Separate flow and trajectory simulations

Bullet aerodynamic model created at first

CFD, engineering method and experimental results utilized

Table look-up approach during the trajectory simulation – based on simple closed-form fits

Bullet/flow time-dependent interaction realisation adequate ? – combined simulation might be needed

Bullet Geometry Studied

Helsinki

Bullet data

Helsinki

Bullet mass 9.5 g

Diameter 7.62 mm

Length about 28 mm

Estimated inertias Ix=0.6e-007 kgm2 Iy=0.4e-006 kgm2

Launch velocity 850 m/s

Rifle twist 1:12” (initial spin about 3150 rounds/s)

Aerodynamic model

Helsinki

Two separate CFD codes were used to carry out the computations (OpenFOAM and Fluent)

Used to find out the high angle of attack aerodynamic interaction called Magnus –phenomena

Magnus-moment particularly important for a bullet stability/turning at apex

Results compared with experimental ones if available

Small angle aerodynamics obtained using an engineering code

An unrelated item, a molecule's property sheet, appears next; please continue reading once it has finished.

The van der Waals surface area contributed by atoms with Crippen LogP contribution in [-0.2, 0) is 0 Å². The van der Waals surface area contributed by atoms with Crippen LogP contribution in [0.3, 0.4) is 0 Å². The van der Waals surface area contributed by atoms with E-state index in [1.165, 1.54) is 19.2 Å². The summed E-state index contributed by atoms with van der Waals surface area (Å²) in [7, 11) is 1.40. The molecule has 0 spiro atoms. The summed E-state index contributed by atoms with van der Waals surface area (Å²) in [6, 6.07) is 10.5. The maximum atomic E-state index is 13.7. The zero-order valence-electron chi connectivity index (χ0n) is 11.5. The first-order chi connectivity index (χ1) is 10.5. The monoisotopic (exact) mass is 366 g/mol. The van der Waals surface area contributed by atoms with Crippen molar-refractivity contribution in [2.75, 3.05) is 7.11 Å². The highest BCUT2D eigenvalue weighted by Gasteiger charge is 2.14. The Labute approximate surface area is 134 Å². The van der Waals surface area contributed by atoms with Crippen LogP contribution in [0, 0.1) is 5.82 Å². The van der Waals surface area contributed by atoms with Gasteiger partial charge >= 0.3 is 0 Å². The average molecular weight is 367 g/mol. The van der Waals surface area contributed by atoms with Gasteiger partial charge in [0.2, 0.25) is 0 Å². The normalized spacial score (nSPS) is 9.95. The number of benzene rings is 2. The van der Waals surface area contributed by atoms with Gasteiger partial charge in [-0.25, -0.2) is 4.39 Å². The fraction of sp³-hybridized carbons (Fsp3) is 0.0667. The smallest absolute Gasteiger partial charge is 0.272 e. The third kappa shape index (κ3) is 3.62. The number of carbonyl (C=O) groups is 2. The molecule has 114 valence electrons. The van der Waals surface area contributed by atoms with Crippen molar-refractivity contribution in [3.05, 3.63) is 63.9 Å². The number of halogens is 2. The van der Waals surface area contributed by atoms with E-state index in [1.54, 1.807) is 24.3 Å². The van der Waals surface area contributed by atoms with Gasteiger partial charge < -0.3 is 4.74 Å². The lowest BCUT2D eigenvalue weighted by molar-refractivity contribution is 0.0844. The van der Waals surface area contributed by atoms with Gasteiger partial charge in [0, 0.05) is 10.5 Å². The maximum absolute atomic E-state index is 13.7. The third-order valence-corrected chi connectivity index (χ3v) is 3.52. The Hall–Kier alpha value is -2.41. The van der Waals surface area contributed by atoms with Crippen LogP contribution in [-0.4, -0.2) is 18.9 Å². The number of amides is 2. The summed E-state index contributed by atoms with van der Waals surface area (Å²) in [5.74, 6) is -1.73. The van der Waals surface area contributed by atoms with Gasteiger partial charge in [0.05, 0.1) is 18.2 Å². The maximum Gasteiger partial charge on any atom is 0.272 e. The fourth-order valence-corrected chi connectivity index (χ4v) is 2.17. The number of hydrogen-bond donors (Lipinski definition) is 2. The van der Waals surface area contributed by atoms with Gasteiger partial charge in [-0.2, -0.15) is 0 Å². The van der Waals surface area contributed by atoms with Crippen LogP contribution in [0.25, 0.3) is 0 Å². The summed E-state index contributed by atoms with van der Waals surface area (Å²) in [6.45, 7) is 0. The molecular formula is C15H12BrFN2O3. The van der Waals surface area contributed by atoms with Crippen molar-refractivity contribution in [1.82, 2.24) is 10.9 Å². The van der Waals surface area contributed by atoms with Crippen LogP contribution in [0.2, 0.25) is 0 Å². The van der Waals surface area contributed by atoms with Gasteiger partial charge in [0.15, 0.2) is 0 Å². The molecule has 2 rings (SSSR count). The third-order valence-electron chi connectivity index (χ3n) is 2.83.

Aerodynamic model – case simulated

Helsinki

Table 1Freestream flow parameters and reference dimensions.

Only one case at altitude 1000 m simulated

Velocity V = 50 m/s

Pressure p = 89875 Pa

Density ρ = 1.1116 kg/m3

Dynamic viscosity μ = 17.58ˑ10-6 kg/ms

Temperature T = 281.65 K

Reference length d = 7.62ˑ10-3 m

Reference area S = 4.56ˑ10-5 m2

Reynolds number Red = 24 000

Spin rate 6283 rad/s (1 000 rps)

Angles of Attack 45, 90, 110 and 135 degrees

Aerodynamic model – case simulated

Helsinki

Reynold’s number Red< x00000 subcritical case

(2D theoretical 330000)

Body boundary layer laminar

Flow separates at about 90 – 100 degrees circumferential location